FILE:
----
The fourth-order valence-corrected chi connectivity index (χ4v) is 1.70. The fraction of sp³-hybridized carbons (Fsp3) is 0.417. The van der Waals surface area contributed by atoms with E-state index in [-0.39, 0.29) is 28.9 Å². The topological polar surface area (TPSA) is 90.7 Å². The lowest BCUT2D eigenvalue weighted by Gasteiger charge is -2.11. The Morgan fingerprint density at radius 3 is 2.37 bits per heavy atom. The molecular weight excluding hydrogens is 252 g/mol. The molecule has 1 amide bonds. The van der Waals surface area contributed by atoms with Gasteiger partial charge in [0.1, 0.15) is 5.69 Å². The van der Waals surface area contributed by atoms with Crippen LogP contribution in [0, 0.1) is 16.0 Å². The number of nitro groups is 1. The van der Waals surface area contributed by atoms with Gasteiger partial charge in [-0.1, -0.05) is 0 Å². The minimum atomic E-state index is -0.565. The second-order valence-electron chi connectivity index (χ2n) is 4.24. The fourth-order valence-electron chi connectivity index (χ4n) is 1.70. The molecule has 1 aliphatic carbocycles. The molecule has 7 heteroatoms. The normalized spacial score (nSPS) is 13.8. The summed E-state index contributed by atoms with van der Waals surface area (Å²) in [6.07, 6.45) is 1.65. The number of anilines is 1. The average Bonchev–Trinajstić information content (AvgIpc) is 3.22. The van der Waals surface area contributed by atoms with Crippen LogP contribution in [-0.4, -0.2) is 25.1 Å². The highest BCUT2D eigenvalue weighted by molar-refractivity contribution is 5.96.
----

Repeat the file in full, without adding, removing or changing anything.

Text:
The fourth-order valence-corrected chi connectivity index (χ4v) is 1.70. The fraction of sp³-hybridized carbons (Fsp3) is 0.417. The van der Waals surface area contributed by atoms with E-state index in [-0.39, 0.29) is 28.9 Å². The topological polar surface area (TPSA) is 90.7 Å². The lowest BCUT2D eigenvalue weighted by Gasteiger charge is -2.11. The Morgan fingerprint density at radius 3 is 2.37 bits per heavy atom. The molecular weight excluding hydrogens is 252 g/mol. The molecule has 1 amide bonds. The van der Waals surface area contributed by atoms with Gasteiger partial charge in [0.1, 0.15) is 5.69 Å². The van der Waals surface area contributed by atoms with Crippen LogP contribution in [0, 0.1) is 16.0 Å². The number of nitro groups is 1. The van der Waals surface area contributed by atoms with Gasteiger partial charge in [-0.1, -0.05) is 0 Å². The minimum atomic E-state index is -0.565. The second-order valence-electron chi connectivity index (χ2n) is 4.24. The fourth-order valence-electron chi connectivity index (χ4n) is 1.70. The molecule has 1 aliphatic carbocycles. The molecule has 7 heteroatoms. The normalized spacial score (nSPS) is 13.8. The summed E-state index contributed by atoms with van der Waals surface area (Å²) in [6.07, 6.45) is 1.65. The number of anilines is 1. The average Bonchev–Trinajstić information content (AvgIpc) is 3.22. The van der Waals surface area contributed by atoms with Crippen LogP contribution in [-0.4, -0.2) is 25.1 Å². The highest BCUT2D eigenvalue weighted by molar-refractivity contribution is 5.96.